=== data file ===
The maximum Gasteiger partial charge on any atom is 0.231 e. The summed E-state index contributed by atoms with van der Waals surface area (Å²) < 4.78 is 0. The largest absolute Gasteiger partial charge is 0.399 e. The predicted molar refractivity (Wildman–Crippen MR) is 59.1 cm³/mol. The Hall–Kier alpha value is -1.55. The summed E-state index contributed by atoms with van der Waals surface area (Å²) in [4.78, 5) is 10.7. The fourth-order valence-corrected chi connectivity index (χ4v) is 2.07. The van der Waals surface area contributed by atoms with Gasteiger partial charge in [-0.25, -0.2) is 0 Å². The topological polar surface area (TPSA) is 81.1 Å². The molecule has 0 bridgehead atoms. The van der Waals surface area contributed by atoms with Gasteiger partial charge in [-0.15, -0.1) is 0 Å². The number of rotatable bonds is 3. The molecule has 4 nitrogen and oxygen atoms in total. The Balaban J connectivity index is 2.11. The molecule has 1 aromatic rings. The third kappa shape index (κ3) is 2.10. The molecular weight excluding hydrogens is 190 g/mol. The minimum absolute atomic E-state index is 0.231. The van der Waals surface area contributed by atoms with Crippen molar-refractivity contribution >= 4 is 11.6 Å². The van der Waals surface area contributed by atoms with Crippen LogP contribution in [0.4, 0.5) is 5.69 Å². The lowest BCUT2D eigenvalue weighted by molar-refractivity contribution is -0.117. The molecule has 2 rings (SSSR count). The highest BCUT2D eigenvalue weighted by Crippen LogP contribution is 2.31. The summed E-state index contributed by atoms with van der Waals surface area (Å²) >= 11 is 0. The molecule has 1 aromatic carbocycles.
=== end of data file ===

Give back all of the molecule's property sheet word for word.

The maximum Gasteiger partial charge on any atom is 0.231 e. The summed E-state index contributed by atoms with van der Waals surface area (Å²) < 4.78 is 0. The largest absolute Gasteiger partial charge is 0.399 e. The predicted molar refractivity (Wildman–Crippen MR) is 59.1 cm³/mol. The Hall–Kier alpha value is -1.55. The summed E-state index contributed by atoms with van der Waals surface area (Å²) in [4.78, 5) is 10.7. The fourth-order valence-corrected chi connectivity index (χ4v) is 2.07. The van der Waals surface area contributed by atoms with Gasteiger partial charge in [-0.25, -0.2) is 0 Å². The topological polar surface area (TPSA) is 81.1 Å². The molecule has 0 bridgehead atoms. The van der Waals surface area contributed by atoms with Gasteiger partial charge in [-0.15, -0.1) is 0 Å². The number of rotatable bonds is 3. The molecule has 4 nitrogen and oxygen atoms in total. The Balaban J connectivity index is 2.11. The molecule has 1 aromatic rings. The third kappa shape index (κ3) is 2.10. The molecular weight excluding hydrogens is 190 g/mol. The minimum absolute atomic E-state index is 0.231. The van der Waals surface area contributed by atoms with Crippen molar-refractivity contribution >= 4 is 11.6 Å². The van der Waals surface area contributed by atoms with Crippen LogP contribution in [0.4, 0.5) is 5.69 Å². The lowest BCUT2D eigenvalue weighted by molar-refractivity contribution is -0.117. The molecule has 2 rings (SSSR count). The highest BCUT2D eigenvalue weighted by Crippen LogP contribution is 2.31. The summed E-state index contributed by atoms with van der Waals surface area (Å²) >= 11 is 0. The molecule has 1 aromatic carbocycles.